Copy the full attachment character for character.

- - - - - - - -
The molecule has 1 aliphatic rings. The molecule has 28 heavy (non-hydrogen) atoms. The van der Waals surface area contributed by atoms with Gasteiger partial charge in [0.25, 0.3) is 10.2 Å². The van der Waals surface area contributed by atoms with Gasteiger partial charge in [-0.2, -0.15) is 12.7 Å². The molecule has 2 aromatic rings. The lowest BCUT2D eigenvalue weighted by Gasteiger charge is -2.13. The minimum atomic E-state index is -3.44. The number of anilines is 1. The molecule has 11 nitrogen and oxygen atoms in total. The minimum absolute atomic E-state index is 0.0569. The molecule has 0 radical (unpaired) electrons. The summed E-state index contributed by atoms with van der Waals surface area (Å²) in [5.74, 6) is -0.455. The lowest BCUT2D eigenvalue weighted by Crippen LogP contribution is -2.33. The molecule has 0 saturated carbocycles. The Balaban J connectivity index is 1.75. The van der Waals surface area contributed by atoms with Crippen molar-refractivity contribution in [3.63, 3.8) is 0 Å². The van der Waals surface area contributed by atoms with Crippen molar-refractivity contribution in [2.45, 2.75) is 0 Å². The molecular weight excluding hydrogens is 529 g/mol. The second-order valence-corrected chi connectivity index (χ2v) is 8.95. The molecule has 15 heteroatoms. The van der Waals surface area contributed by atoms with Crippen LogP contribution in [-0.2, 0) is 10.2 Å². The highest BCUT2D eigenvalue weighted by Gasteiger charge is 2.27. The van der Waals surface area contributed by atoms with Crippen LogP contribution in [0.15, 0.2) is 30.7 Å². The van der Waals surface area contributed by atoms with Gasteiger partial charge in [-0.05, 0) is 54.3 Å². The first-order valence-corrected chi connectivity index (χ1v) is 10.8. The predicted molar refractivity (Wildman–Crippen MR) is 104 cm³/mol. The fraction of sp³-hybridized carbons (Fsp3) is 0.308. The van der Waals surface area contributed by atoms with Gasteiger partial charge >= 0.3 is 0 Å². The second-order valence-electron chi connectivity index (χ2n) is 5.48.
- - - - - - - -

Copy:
The molecule has 1 aliphatic rings. The molecule has 28 heavy (non-hydrogen) atoms. The van der Waals surface area contributed by atoms with Gasteiger partial charge in [0.25, 0.3) is 10.2 Å². The van der Waals surface area contributed by atoms with Gasteiger partial charge in [-0.2, -0.15) is 12.7 Å². The molecule has 2 aromatic rings. The lowest BCUT2D eigenvalue weighted by Gasteiger charge is -2.13. The minimum atomic E-state index is -3.44. The number of anilines is 1. The molecule has 11 nitrogen and oxygen atoms in total. The minimum absolute atomic E-state index is 0.0569. The molecule has 0 radical (unpaired) electrons. The summed E-state index contributed by atoms with van der Waals surface area (Å²) in [5.74, 6) is -0.455. The lowest BCUT2D eigenvalue weighted by Crippen LogP contribution is -2.33. The molecule has 0 saturated carbocycles. The Balaban J connectivity index is 1.75. The van der Waals surface area contributed by atoms with Crippen molar-refractivity contribution in [3.63, 3.8) is 0 Å². The van der Waals surface area contributed by atoms with Crippen molar-refractivity contribution in [2.45, 2.75) is 0 Å². The molecular weight excluding hydrogens is 529 g/mol. The second-order valence-corrected chi connectivity index (χ2v) is 8.95. The molecule has 15 heteroatoms. The van der Waals surface area contributed by atoms with Crippen LogP contribution in [-0.2, 0) is 10.2 Å². The highest BCUT2D eigenvalue weighted by Gasteiger charge is 2.27. The van der Waals surface area contributed by atoms with Crippen LogP contribution in [0.15, 0.2) is 30.7 Å². The van der Waals surface area contributed by atoms with Gasteiger partial charge in [-0.05, 0) is 54.3 Å². The first-order valence-corrected chi connectivity index (χ1v) is 10.8. The predicted molar refractivity (Wildman–Crippen MR) is 104 cm³/mol. The fraction of sp³-hybridized carbons (Fsp3) is 0.308. The van der Waals surface area contributed by atoms with Gasteiger partial charge >= 0.3 is 0 Å². The second-order valence-electron chi connectivity index (χ2n) is 5.48.